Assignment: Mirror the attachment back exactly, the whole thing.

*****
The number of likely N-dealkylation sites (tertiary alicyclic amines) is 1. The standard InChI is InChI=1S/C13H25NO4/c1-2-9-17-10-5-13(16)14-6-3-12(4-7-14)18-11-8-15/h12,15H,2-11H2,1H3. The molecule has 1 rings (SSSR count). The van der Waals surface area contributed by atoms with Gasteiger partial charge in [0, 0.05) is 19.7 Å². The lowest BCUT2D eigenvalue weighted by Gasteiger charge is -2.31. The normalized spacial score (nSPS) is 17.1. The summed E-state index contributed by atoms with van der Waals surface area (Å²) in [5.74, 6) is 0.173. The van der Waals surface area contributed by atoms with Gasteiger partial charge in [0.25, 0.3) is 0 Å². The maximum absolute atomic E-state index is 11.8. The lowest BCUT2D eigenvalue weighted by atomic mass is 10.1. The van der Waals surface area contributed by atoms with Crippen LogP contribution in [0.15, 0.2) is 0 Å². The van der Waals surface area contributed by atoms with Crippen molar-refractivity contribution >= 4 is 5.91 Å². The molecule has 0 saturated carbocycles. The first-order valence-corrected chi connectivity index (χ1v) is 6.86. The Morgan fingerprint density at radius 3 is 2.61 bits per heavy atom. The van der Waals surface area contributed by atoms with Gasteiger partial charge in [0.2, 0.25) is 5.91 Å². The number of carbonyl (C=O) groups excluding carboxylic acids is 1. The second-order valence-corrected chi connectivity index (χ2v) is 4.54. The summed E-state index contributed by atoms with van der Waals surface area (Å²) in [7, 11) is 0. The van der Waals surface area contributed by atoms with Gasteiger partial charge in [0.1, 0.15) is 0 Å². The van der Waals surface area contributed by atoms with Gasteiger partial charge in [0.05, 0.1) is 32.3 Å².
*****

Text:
The number of likely N-dealkylation sites (tertiary alicyclic amines) is 1. The standard InChI is InChI=1S/C13H25NO4/c1-2-9-17-10-5-13(16)14-6-3-12(4-7-14)18-11-8-15/h12,15H,2-11H2,1H3. The molecule has 1 rings (SSSR count). The van der Waals surface area contributed by atoms with Gasteiger partial charge in [0, 0.05) is 19.7 Å². The lowest BCUT2D eigenvalue weighted by Gasteiger charge is -2.31. The normalized spacial score (nSPS) is 17.1. The summed E-state index contributed by atoms with van der Waals surface area (Å²) in [5.74, 6) is 0.173. The van der Waals surface area contributed by atoms with Gasteiger partial charge in [0.25, 0.3) is 0 Å². The maximum absolute atomic E-state index is 11.8. The lowest BCUT2D eigenvalue weighted by atomic mass is 10.1. The van der Waals surface area contributed by atoms with Crippen LogP contribution in [0.15, 0.2) is 0 Å². The van der Waals surface area contributed by atoms with Crippen molar-refractivity contribution >= 4 is 5.91 Å². The molecule has 0 saturated carbocycles. The first-order valence-corrected chi connectivity index (χ1v) is 6.86. The Morgan fingerprint density at radius 3 is 2.61 bits per heavy atom. The van der Waals surface area contributed by atoms with Gasteiger partial charge in [0.2, 0.25) is 5.91 Å². The number of carbonyl (C=O) groups excluding carboxylic acids is 1. The second-order valence-corrected chi connectivity index (χ2v) is 4.54. The summed E-state index contributed by atoms with van der Waals surface area (Å²) in [7, 11) is 0. The van der Waals surface area contributed by atoms with Gasteiger partial charge in [0.1, 0.15) is 0 Å². The van der Waals surface area contributed by atoms with Gasteiger partial charge in [0.05, 0.1) is 32.3 Å².